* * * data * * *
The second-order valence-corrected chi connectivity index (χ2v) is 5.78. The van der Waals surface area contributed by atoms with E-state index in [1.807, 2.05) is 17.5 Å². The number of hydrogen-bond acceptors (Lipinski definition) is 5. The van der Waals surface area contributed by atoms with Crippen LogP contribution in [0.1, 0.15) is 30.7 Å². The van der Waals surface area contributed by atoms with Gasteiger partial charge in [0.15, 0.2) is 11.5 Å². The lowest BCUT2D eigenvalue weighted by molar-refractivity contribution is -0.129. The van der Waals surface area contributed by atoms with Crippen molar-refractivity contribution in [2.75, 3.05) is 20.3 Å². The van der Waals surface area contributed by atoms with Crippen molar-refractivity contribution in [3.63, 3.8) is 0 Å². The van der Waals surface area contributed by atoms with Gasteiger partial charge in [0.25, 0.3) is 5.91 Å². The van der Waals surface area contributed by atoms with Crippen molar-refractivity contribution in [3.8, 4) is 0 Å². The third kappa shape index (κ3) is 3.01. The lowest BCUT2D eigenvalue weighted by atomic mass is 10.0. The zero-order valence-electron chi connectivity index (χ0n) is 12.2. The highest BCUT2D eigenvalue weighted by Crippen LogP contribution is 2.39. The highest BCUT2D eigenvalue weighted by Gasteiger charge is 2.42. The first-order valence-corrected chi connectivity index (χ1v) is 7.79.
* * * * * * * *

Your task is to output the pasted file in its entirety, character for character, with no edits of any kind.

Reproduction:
The second-order valence-corrected chi connectivity index (χ2v) is 5.78. The van der Waals surface area contributed by atoms with E-state index in [1.807, 2.05) is 17.5 Å². The number of hydrogen-bond acceptors (Lipinski definition) is 5. The van der Waals surface area contributed by atoms with Crippen LogP contribution in [0.1, 0.15) is 30.7 Å². The van der Waals surface area contributed by atoms with Gasteiger partial charge in [0.15, 0.2) is 11.5 Å². The lowest BCUT2D eigenvalue weighted by molar-refractivity contribution is -0.129. The van der Waals surface area contributed by atoms with Crippen molar-refractivity contribution in [2.75, 3.05) is 20.3 Å². The van der Waals surface area contributed by atoms with Crippen molar-refractivity contribution in [3.63, 3.8) is 0 Å². The van der Waals surface area contributed by atoms with Gasteiger partial charge in [0.25, 0.3) is 5.91 Å². The van der Waals surface area contributed by atoms with Crippen molar-refractivity contribution in [3.8, 4) is 0 Å². The third kappa shape index (κ3) is 3.01. The lowest BCUT2D eigenvalue weighted by atomic mass is 10.0. The zero-order valence-electron chi connectivity index (χ0n) is 12.2. The highest BCUT2D eigenvalue weighted by Crippen LogP contribution is 2.39. The highest BCUT2D eigenvalue weighted by Gasteiger charge is 2.42. The first-order valence-corrected chi connectivity index (χ1v) is 7.79.